Outcomes among HIV-1 Infected Individuals First Starting Antiretroviral Therapy with Concurrent Active TB or Other AIDS-Defining Disease
Périssé, André R. S.
La Rosa, Alberto
Lalloo, Umesh G.
Campbell, Thomas B.
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CitationPérissé, A. R. S., L. Smeaton, Y. Chen, A. La Rosa, A. Walawander, A. Nair, B. Grinsztejn, et al. 2013. “Outcomes among HIV-1 Infected Individuals First Starting Antiretroviral Therapy with Concurrent Active TB or Other AIDS-Defining Disease.” PLoS ONE 8 (12): e83643. doi:10.1371/journal.pone.0083643. http://dx.doi.org/10.1371/journal.pone.0083643.
AbstractBackground: Tuberculosis (TB) is common among HIV-infected individuals in many resource-limited countries and has been associated with poor survival. We evaluated morbidity and mortality among individuals first starting antiretroviral therapy (ART) with concurrent active TB or other AIDS-defining disease using data from the “Prospective Evaluation of Antiretrovirals in Resource-Limited Settings” (PEARLS) study. Methods: Participants were categorized retrospectively into three groups according to presence of active confirmed or presumptive disease at ART initiation: those with pulmonary and/or extrapulmonary TB (“TB” group), those with other non-TB AIDS-defining disease (“other disease”), or those without concurrent TB or other AIDS-defining disease (“no disease”). Primary outcome was time to the first of virologic failure, HIV disease progression or death. Since the groups differed in characteristics, proportional hazard models were used to compare the hazard of the primary outcome among study groups, adjusting for age, sex, country, screening CD4 count, baseline viral load and ART regimen. Results: 31 of 102 participants (30%) in the “TB” group, 11 of 56 (20%) in the “other disease” group, and 287 of 1413 (20%) in the “no disease” group experienced a primary outcome event (p = 0.042). This difference reflected higher mortality in the TB group: 15 (15%), 0 (0%) and 41 (3%) participants died, respectively (p<0.001). The adjusted hazard ratio comparing the “TB” and “no disease” groups was 1.39 (95% confidence interval: 0.93–2.10; p = 0.11) for the primary outcome and 3.41 (1.72–6.75; p<0.001) for death. Conclusions: Active TB at ART initiation was associated with increased risk of mortality in HIV-1 infected patients.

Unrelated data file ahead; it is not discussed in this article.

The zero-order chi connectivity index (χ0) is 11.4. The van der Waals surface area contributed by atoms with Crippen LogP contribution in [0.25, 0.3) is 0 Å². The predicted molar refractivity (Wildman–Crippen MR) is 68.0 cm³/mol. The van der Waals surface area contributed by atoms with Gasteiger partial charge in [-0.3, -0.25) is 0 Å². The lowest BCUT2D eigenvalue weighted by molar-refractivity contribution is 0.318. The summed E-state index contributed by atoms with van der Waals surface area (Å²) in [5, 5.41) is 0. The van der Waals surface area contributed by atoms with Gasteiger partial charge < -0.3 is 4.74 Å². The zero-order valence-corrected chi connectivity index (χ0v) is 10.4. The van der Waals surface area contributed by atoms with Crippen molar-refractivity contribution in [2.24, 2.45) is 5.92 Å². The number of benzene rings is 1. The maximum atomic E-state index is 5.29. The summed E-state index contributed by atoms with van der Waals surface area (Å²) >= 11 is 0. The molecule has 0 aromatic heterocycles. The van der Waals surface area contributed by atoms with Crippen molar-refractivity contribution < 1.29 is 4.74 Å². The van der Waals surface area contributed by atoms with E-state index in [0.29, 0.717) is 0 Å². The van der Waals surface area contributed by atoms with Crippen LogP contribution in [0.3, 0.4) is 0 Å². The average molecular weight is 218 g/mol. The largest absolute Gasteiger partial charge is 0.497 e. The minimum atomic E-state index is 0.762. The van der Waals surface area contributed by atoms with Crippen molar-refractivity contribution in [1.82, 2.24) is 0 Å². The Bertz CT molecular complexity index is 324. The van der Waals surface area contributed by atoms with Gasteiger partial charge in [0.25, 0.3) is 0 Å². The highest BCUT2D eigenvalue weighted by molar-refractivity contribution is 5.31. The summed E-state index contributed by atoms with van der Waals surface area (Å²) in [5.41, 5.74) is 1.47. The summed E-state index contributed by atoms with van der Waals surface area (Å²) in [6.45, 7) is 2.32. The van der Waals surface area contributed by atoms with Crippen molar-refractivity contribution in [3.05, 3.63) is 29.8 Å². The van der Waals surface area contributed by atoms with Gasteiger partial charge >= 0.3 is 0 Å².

Citable link to this pagehttp://nrs.harvard.edu/urn-3:HUL.InstRepos:11879537
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